5. Year-end testing helps schools direct resources. Test results help educators, parents, and policymakers direct limited resources toward preparing all students for the rigors of college and careers.
Canyons School District students continue to outperform their Utah peers on most of the SAGE tests, in some areas by as many as 13 percentage points.

It’s an encouraging trend, driven by improved scores on most elementary and middle school tests.

“We continue to reap the dividends of major initiatives undertaken over the years,” said CSD’s Research and Assessment Director Hal Sanderson, Ph.D. “The data reflect the quality and hard work of our teachers, as well as the District’s unwavering focus on research-based instructional practices and the high standards embraced by our Board of Education.”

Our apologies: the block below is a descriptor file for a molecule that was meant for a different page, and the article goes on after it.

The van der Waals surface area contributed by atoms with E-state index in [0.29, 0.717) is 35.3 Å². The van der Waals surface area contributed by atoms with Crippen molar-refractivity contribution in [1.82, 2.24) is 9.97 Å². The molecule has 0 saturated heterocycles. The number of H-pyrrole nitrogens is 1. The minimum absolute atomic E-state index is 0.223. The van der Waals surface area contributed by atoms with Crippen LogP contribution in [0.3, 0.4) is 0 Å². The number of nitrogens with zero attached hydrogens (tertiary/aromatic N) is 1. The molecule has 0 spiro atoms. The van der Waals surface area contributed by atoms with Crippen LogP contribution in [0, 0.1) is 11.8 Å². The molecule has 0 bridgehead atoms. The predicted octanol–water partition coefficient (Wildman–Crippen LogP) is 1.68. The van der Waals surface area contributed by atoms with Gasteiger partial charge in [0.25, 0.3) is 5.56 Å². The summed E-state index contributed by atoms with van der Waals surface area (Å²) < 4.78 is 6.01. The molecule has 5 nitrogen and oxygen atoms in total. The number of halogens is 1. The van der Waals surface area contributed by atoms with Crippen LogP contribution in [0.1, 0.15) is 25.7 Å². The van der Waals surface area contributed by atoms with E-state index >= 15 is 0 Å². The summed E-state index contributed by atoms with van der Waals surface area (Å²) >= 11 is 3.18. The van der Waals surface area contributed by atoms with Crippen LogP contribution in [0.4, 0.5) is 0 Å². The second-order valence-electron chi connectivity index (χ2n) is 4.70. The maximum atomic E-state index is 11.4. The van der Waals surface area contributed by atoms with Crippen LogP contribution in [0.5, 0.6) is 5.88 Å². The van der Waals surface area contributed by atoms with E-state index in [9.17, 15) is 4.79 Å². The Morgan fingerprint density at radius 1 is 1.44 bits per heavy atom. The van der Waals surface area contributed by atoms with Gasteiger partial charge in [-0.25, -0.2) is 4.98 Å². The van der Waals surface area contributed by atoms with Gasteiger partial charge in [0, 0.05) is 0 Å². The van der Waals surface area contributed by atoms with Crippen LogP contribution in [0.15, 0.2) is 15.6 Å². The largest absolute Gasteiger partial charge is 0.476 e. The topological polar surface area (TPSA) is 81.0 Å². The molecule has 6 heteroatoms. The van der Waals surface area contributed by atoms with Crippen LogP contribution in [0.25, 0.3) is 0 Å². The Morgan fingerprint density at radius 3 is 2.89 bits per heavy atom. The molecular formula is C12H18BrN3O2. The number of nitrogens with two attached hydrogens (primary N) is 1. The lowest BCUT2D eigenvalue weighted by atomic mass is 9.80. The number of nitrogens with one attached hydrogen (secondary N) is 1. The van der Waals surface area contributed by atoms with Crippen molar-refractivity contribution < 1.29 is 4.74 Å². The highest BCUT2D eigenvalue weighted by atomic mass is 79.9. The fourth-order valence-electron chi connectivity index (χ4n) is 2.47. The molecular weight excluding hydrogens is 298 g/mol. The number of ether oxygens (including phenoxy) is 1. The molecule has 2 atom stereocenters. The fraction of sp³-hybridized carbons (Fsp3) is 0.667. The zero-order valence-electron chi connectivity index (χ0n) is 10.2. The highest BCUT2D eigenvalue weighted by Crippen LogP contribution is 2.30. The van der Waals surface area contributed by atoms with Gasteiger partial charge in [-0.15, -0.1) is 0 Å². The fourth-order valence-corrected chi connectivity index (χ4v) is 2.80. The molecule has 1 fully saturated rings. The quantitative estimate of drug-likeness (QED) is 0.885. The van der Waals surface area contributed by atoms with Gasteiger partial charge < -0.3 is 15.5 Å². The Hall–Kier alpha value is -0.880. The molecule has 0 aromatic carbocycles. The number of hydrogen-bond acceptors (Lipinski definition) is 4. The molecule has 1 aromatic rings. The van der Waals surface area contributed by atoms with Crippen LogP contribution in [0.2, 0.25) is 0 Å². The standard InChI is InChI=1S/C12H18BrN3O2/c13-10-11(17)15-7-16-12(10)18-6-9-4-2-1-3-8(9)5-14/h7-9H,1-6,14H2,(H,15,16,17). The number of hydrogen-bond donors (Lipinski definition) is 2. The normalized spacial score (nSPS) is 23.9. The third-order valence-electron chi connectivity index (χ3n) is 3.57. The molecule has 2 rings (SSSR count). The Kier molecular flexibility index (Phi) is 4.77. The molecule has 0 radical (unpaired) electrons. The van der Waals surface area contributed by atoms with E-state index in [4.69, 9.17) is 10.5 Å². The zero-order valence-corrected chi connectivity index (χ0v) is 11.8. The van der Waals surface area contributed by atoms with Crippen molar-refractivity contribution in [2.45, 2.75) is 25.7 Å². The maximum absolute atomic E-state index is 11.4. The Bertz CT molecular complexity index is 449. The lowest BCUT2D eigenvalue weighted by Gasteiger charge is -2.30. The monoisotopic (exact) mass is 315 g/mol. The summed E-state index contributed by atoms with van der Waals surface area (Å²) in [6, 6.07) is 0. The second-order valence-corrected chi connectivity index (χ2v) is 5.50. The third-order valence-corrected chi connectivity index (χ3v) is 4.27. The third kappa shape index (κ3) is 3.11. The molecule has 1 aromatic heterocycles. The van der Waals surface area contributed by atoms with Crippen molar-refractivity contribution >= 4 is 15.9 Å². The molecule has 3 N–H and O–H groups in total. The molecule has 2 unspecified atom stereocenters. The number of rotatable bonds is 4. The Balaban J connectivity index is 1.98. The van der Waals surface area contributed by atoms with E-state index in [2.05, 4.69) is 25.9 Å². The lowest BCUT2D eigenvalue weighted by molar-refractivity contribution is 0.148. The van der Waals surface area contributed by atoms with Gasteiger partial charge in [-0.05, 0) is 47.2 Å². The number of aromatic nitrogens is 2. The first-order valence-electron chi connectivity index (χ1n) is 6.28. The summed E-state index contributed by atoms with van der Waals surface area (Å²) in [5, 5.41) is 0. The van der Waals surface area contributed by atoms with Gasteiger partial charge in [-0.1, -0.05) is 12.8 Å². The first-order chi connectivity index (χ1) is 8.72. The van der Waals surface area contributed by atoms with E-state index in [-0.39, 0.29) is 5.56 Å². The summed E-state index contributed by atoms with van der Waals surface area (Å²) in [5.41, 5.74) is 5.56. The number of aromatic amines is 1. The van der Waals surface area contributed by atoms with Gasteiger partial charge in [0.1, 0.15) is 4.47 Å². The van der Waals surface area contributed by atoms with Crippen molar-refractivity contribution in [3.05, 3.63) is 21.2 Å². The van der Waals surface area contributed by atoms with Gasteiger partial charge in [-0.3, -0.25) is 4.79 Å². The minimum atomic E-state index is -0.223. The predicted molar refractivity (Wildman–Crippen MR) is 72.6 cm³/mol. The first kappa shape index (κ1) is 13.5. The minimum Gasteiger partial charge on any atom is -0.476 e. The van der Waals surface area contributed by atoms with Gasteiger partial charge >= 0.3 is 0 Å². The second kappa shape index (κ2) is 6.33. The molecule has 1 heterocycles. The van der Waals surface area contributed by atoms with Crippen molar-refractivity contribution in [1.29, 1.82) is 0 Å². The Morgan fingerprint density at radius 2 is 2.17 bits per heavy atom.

State SAGE results for the 2016-2017 school year are available for all school districts on the Utah State Board of Education website. 

Elementary Schools (3-5) 
In elementary schools, Canyons is well above the state average in all subject areas. The following shows the percentage of elementary students who tested proficient in 2016-2017:

English: CSD (59 percent), state (46 percent)
Math: CSD (62 percent), state (51 percent)
Science: CSD (58 percent), state (49 percent)

Middle Schools (6-8)
In middle schools, Canyons is well above the state average in all subject areas. The following shows the percentage of middle school students who tested proficient in 2016-2017:

English: CSD (53 percent), state (44 percent)
Math: CSD (49 percent), state (44 percent)
Science: CSD (62 percent), state (50 percent)

High Schools